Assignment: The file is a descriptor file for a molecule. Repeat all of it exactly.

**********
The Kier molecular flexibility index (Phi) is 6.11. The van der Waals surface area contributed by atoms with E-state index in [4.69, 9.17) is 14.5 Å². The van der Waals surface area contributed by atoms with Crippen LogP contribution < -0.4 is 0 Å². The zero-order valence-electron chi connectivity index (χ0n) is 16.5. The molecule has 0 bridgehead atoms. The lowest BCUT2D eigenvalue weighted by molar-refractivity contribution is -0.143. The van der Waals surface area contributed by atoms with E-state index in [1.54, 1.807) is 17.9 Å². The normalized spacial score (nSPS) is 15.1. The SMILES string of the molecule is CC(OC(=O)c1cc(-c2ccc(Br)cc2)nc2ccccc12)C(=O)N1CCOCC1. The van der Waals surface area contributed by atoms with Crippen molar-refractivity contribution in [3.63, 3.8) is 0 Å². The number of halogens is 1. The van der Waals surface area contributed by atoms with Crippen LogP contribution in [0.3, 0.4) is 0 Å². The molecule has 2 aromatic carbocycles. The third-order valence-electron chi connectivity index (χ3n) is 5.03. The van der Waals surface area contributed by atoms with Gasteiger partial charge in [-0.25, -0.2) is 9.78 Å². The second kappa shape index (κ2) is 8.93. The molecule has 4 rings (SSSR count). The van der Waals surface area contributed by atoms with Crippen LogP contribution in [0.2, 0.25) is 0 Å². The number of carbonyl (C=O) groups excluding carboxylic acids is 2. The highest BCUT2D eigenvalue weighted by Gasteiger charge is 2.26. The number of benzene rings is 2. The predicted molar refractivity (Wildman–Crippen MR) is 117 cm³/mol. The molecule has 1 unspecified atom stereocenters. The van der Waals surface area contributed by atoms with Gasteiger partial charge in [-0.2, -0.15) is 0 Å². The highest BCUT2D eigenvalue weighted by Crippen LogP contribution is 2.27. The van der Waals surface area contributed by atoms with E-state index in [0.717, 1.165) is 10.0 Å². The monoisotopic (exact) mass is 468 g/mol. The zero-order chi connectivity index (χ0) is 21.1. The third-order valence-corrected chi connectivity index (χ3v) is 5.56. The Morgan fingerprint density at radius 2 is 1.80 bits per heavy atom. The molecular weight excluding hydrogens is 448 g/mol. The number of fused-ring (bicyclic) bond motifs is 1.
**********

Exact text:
The Kier molecular flexibility index (Phi) is 6.11. The van der Waals surface area contributed by atoms with E-state index in [4.69, 9.17) is 14.5 Å². The van der Waals surface area contributed by atoms with Crippen LogP contribution < -0.4 is 0 Å². The zero-order valence-electron chi connectivity index (χ0n) is 16.5. The molecule has 0 bridgehead atoms. The lowest BCUT2D eigenvalue weighted by molar-refractivity contribution is -0.143. The van der Waals surface area contributed by atoms with E-state index in [1.54, 1.807) is 17.9 Å². The normalized spacial score (nSPS) is 15.1. The SMILES string of the molecule is CC(OC(=O)c1cc(-c2ccc(Br)cc2)nc2ccccc12)C(=O)N1CCOCC1. The van der Waals surface area contributed by atoms with Crippen molar-refractivity contribution in [3.63, 3.8) is 0 Å². The number of halogens is 1. The van der Waals surface area contributed by atoms with Crippen LogP contribution in [0.3, 0.4) is 0 Å². The molecule has 2 aromatic carbocycles. The third-order valence-electron chi connectivity index (χ3n) is 5.03. The van der Waals surface area contributed by atoms with Gasteiger partial charge in [-0.25, -0.2) is 9.78 Å². The second kappa shape index (κ2) is 8.93. The molecule has 4 rings (SSSR count). The van der Waals surface area contributed by atoms with Crippen LogP contribution in [0.2, 0.25) is 0 Å². The number of carbonyl (C=O) groups excluding carboxylic acids is 2. The highest BCUT2D eigenvalue weighted by Gasteiger charge is 2.26. The number of benzene rings is 2. The predicted molar refractivity (Wildman–Crippen MR) is 117 cm³/mol. The molecule has 1 unspecified atom stereocenters. The van der Waals surface area contributed by atoms with Gasteiger partial charge in [-0.2, -0.15) is 0 Å². The highest BCUT2D eigenvalue weighted by Crippen LogP contribution is 2.27. The van der Waals surface area contributed by atoms with E-state index in [0.717, 1.165) is 10.0 Å². The monoisotopic (exact) mass is 468 g/mol. The zero-order chi connectivity index (χ0) is 21.1. The third-order valence-corrected chi connectivity index (χ3v) is 5.56. The Morgan fingerprint density at radius 2 is 1.80 bits per heavy atom. The molecular weight excluding hydrogens is 448 g/mol. The number of fused-ring (bicyclic) bond motifs is 1.